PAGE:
On January 21st, I traveled to Washington, D.C. with several friends and colleagues to participate in the Women’s March on Washington. Taking part in the movement seemed vital, but frankly I was dreading the inconveniences that would also be present: a long late-night bus ride from Albany, large crowds, lack of control in a new situation, etc.
Luckily, I couldn’t anticipate all the complications, such as a cancelled bus that resulted in a 10-hour trip in a cramped, sweaty seat on a stretch limousine. At least our vehicle had actual seats, unlike the second limo that carried half our group, including a woman who was 8 months pregnant. Five of us splurged on a rental car for the drive home, had an accident in New Jersey after hitting a runaway tire, and still overwhelmingly agreed that it was a better decision.
From the moment we spilled off the bus and hiked to the march location, the ride down was forgotten. The weather was perfect, the crowds were energetic, and there was intention everywhere. Residents came out of their homes and apartments to thank those walking by for travelling to lending support, which brought chills to many of us. We stood for over an hour at the planned starting point, until word spread that the entire march route was filled with people. It was a swarm really, instead of a march. People drained onto nearby streets like water, taking their messages across the city.
There were signs and chants in support of many causes, including public education, women’s reproductive rights, LGBTQ issues, climate change, black lives mattering, immigration, religious freedom, access to healthcare, and choosing kindness, love, and hope. Many young girls marched, lifted onto parents’ shoulders, or pushed in strollers with their own handmade signs. Older generations were also represented, many touting eye-rolling messages about the necessity of still having to protest these issues.
The march was blanketed in controversy almost from the start, with many asking why such an inclusive event was organized by only white promoters (several women of color with activist backgrounds were later sought out for the leadership team). The signature unifying pink hats that humorously sought to “take back” negative verbiage used during the presidential campaign were also considered symbols of a binary gender interpretation of what womanhood means. Reports of zero arrests and positive interaction with law enforcement confirmed the peaceful vibe we experienced in the city during the day, although they could not be separated from issues of privilege innate in a gathering of largely white women. The variety of signs and causes for which attendees advocated was a unifying factor in attracting millions around the world, but has also been criticized as a lack of focus.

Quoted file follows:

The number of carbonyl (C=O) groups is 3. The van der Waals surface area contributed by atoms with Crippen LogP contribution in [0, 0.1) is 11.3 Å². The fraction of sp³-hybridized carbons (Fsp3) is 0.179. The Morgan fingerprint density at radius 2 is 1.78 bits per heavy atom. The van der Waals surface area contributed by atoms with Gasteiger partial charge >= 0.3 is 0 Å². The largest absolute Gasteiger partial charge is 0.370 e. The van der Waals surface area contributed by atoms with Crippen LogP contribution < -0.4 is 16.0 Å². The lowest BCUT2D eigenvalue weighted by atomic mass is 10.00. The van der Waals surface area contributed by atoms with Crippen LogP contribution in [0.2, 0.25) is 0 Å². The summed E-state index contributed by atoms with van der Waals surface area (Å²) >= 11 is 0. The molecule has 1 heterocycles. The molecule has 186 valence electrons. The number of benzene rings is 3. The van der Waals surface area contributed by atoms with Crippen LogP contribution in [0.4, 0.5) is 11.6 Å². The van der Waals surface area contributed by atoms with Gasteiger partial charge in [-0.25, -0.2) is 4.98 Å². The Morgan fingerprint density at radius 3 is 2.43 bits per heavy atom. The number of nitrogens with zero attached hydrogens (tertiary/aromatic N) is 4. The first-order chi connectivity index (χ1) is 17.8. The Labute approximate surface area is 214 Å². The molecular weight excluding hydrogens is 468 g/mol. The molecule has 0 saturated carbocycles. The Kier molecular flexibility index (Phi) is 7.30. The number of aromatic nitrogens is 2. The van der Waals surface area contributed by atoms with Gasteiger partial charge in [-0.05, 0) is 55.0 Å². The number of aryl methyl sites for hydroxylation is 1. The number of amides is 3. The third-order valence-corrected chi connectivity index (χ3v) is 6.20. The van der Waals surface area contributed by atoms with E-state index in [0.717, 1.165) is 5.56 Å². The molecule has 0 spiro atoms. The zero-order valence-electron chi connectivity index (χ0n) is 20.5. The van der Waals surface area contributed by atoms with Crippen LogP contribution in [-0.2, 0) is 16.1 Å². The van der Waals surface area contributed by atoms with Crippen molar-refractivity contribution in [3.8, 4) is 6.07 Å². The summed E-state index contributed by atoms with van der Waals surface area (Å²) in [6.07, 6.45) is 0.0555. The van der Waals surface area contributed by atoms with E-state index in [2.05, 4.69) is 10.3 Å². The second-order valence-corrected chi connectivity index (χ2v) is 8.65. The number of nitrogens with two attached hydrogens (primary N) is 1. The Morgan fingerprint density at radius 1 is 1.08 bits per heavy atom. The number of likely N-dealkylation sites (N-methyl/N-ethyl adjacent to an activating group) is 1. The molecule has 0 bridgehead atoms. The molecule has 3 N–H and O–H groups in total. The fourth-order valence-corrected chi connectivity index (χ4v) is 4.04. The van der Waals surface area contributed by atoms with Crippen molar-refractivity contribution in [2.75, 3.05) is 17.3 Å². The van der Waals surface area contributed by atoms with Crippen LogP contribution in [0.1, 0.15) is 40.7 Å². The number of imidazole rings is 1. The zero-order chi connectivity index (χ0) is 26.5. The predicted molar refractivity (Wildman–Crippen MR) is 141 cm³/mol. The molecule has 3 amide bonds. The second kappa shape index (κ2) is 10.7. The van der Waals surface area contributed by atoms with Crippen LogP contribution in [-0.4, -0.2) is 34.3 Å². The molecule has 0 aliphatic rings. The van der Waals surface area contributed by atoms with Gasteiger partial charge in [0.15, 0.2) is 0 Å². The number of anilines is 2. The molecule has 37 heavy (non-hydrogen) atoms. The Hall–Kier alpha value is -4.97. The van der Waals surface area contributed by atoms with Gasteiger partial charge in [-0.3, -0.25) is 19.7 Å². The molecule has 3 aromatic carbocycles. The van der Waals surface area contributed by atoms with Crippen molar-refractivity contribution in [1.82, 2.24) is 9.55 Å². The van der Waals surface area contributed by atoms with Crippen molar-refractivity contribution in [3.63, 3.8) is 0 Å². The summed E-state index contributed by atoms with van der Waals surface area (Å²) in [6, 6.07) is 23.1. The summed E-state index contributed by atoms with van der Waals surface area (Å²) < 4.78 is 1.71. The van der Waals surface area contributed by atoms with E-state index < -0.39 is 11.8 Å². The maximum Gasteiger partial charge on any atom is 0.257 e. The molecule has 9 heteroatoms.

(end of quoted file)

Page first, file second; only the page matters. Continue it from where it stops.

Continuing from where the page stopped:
This is what I believe: it was important to show up. Taking a stand is messy, and not every word or action will come out cleanly. We need to support each other’s causes, even if they don’t affect us directly. We need to value forgiveness, and humility, and curiosity. We need to show up every day, not just on January 21st. And hopefully the sight of the solidarity present that day will lead to continued action when we all return home.
The views expressed by this author are their own and do not necessarily
represent the official views of Policy Research Associates, Inc.